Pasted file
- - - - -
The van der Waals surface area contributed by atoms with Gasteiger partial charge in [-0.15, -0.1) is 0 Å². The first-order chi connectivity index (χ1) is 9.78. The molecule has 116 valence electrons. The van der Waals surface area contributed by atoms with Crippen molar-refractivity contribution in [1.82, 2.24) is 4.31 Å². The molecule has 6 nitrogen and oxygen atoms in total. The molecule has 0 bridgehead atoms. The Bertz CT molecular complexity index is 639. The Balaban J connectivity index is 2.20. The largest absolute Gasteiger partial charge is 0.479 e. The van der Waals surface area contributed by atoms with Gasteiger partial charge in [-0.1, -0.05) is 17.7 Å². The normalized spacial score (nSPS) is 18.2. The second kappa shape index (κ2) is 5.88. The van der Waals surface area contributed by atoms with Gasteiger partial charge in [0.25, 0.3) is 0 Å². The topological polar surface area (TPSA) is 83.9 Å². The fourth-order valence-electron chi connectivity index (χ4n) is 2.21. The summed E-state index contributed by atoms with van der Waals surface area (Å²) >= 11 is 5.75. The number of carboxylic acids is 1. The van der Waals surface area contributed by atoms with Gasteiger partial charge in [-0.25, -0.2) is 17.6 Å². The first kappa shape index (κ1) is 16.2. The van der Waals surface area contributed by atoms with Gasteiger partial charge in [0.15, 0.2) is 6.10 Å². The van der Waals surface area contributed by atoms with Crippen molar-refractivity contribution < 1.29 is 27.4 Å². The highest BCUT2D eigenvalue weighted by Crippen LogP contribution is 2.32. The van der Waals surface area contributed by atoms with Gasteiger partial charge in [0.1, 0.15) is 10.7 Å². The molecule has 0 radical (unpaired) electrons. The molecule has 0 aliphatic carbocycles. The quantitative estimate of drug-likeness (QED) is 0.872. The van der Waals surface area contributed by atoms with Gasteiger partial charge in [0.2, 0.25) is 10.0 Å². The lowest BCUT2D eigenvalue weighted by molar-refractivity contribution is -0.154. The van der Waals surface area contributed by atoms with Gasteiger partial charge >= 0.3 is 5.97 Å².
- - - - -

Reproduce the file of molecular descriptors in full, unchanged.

The van der Waals surface area contributed by atoms with Gasteiger partial charge in [-0.15, -0.1) is 0 Å². The first-order chi connectivity index (χ1) is 9.78. The molecule has 116 valence electrons. The van der Waals surface area contributed by atoms with Crippen molar-refractivity contribution in [1.82, 2.24) is 4.31 Å². The molecule has 6 nitrogen and oxygen atoms in total. The molecule has 0 bridgehead atoms. The Bertz CT molecular complexity index is 639. The Balaban J connectivity index is 2.20. The largest absolute Gasteiger partial charge is 0.479 e. The van der Waals surface area contributed by atoms with Gasteiger partial charge in [-0.1, -0.05) is 17.7 Å². The normalized spacial score (nSPS) is 18.2. The second kappa shape index (κ2) is 5.88. The van der Waals surface area contributed by atoms with Gasteiger partial charge in [0.25, 0.3) is 0 Å². The topological polar surface area (TPSA) is 83.9 Å². The fourth-order valence-electron chi connectivity index (χ4n) is 2.21. The summed E-state index contributed by atoms with van der Waals surface area (Å²) >= 11 is 5.75. The number of carboxylic acids is 1. The van der Waals surface area contributed by atoms with Gasteiger partial charge in [-0.25, -0.2) is 17.6 Å². The first kappa shape index (κ1) is 16.2. The van der Waals surface area contributed by atoms with Gasteiger partial charge in [0.15, 0.2) is 6.10 Å². The van der Waals surface area contributed by atoms with Crippen molar-refractivity contribution < 1.29 is 27.4 Å². The highest BCUT2D eigenvalue weighted by Crippen LogP contribution is 2.32. The van der Waals surface area contributed by atoms with Gasteiger partial charge in [0.1, 0.15) is 10.7 Å². The molecule has 0 radical (unpaired) electrons. The molecule has 0 aliphatic carbocycles. The quantitative estimate of drug-likeness (QED) is 0.872. The van der Waals surface area contributed by atoms with Gasteiger partial charge in [0.2, 0.25) is 10.0 Å². The lowest BCUT2D eigenvalue weighted by molar-refractivity contribution is -0.154. The van der Waals surface area contributed by atoms with Gasteiger partial charge >= 0.3 is 5.97 Å².